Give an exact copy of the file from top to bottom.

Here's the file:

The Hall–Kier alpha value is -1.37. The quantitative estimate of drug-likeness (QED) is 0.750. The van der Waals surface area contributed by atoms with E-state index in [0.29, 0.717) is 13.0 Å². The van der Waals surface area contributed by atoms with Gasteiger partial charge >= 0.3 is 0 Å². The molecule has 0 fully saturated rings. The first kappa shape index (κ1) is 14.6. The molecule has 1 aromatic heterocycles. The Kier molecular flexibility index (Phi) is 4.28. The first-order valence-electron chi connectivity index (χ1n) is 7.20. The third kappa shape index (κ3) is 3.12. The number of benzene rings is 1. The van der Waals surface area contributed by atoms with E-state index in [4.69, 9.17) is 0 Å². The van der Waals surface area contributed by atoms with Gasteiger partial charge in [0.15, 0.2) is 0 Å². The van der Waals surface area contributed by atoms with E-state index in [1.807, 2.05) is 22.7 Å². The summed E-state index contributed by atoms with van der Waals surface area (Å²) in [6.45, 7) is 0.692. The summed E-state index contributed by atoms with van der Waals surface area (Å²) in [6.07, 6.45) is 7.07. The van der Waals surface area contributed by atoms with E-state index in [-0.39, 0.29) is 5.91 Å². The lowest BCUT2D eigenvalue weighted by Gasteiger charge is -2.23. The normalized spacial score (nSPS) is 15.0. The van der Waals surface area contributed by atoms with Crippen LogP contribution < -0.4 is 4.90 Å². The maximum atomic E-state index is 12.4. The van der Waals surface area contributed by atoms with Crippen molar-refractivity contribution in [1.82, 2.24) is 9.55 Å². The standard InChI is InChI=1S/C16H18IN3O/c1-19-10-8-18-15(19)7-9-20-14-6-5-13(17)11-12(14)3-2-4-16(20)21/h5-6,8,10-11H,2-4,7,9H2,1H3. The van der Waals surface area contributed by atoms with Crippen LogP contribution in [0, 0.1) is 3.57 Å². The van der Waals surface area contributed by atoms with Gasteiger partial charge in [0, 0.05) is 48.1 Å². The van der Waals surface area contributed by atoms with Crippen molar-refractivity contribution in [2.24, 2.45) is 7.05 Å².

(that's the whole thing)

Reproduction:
The Hall–Kier alpha value is -1.37. The quantitative estimate of drug-likeness (QED) is 0.750. The van der Waals surface area contributed by atoms with E-state index in [0.29, 0.717) is 13.0 Å². The van der Waals surface area contributed by atoms with Gasteiger partial charge >= 0.3 is 0 Å². The molecule has 0 fully saturated rings. The first kappa shape index (κ1) is 14.6. The molecule has 1 aromatic heterocycles. The Kier molecular flexibility index (Phi) is 4.28. The first-order valence-electron chi connectivity index (χ1n) is 7.20. The third kappa shape index (κ3) is 3.12. The number of benzene rings is 1. The van der Waals surface area contributed by atoms with E-state index in [4.69, 9.17) is 0 Å². The van der Waals surface area contributed by atoms with Gasteiger partial charge in [0.15, 0.2) is 0 Å². The van der Waals surface area contributed by atoms with E-state index in [1.807, 2.05) is 22.7 Å². The summed E-state index contributed by atoms with van der Waals surface area (Å²) in [6.45, 7) is 0.692. The summed E-state index contributed by atoms with van der Waals surface area (Å²) in [6.07, 6.45) is 7.07. The van der Waals surface area contributed by atoms with E-state index in [-0.39, 0.29) is 5.91 Å². The lowest BCUT2D eigenvalue weighted by Gasteiger charge is -2.23. The normalized spacial score (nSPS) is 15.0. The van der Waals surface area contributed by atoms with Crippen LogP contribution < -0.4 is 4.90 Å². The maximum atomic E-state index is 12.4. The van der Waals surface area contributed by atoms with Crippen molar-refractivity contribution in [1.82, 2.24) is 9.55 Å². The standard InChI is InChI=1S/C16H18IN3O/c1-19-10-8-18-15(19)7-9-20-14-6-5-13(17)11-12(14)3-2-4-16(20)21/h5-6,8,10-11H,2-4,7,9H2,1H3. The van der Waals surface area contributed by atoms with Crippen LogP contribution in [0, 0.1) is 3.57 Å². The van der Waals surface area contributed by atoms with Gasteiger partial charge in [0, 0.05) is 48.1 Å². The van der Waals surface area contributed by atoms with Crippen molar-refractivity contribution in [2.24, 2.45) is 7.05 Å².